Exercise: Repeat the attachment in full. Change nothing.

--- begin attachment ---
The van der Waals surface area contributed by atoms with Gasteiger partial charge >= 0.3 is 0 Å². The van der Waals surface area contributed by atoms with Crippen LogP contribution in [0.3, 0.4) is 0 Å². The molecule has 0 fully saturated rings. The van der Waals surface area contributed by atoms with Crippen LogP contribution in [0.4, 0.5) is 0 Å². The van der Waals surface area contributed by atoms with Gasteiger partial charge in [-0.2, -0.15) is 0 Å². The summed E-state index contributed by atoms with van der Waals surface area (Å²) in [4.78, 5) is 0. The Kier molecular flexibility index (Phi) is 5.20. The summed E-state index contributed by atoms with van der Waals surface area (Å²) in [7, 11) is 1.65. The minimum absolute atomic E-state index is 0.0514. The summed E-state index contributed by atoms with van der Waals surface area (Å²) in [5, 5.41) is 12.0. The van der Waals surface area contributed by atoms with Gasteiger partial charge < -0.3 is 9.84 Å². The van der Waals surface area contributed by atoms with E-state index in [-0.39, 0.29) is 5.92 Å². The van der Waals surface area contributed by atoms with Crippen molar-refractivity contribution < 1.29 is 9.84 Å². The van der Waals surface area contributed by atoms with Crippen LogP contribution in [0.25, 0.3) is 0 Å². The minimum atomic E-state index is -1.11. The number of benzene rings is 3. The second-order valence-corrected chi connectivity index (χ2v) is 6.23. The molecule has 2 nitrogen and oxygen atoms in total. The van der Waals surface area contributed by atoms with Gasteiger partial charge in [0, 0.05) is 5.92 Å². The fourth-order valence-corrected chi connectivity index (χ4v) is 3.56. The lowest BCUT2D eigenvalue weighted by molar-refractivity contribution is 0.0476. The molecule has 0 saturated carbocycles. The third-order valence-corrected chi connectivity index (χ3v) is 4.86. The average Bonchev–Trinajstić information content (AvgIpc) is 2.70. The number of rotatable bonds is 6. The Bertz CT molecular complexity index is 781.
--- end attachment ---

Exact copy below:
The van der Waals surface area contributed by atoms with Gasteiger partial charge >= 0.3 is 0 Å². The van der Waals surface area contributed by atoms with Crippen LogP contribution in [0.3, 0.4) is 0 Å². The molecule has 0 fully saturated rings. The van der Waals surface area contributed by atoms with Crippen LogP contribution in [0.4, 0.5) is 0 Å². The van der Waals surface area contributed by atoms with Gasteiger partial charge in [-0.2, -0.15) is 0 Å². The summed E-state index contributed by atoms with van der Waals surface area (Å²) in [4.78, 5) is 0. The Kier molecular flexibility index (Phi) is 5.20. The summed E-state index contributed by atoms with van der Waals surface area (Å²) in [7, 11) is 1.65. The minimum absolute atomic E-state index is 0.0514. The summed E-state index contributed by atoms with van der Waals surface area (Å²) in [5, 5.41) is 12.0. The van der Waals surface area contributed by atoms with Gasteiger partial charge < -0.3 is 9.84 Å². The van der Waals surface area contributed by atoms with E-state index in [-0.39, 0.29) is 5.92 Å². The van der Waals surface area contributed by atoms with Crippen molar-refractivity contribution < 1.29 is 9.84 Å². The van der Waals surface area contributed by atoms with Crippen LogP contribution in [0.25, 0.3) is 0 Å². The minimum atomic E-state index is -1.11. The number of benzene rings is 3. The second-order valence-corrected chi connectivity index (χ2v) is 6.23. The molecule has 2 nitrogen and oxygen atoms in total. The van der Waals surface area contributed by atoms with Gasteiger partial charge in [0, 0.05) is 5.92 Å². The fourth-order valence-corrected chi connectivity index (χ4v) is 3.56. The lowest BCUT2D eigenvalue weighted by molar-refractivity contribution is 0.0476. The molecule has 0 saturated carbocycles. The third-order valence-corrected chi connectivity index (χ3v) is 4.86. The average Bonchev–Trinajstić information content (AvgIpc) is 2.70. The number of rotatable bonds is 6. The Bertz CT molecular complexity index is 781.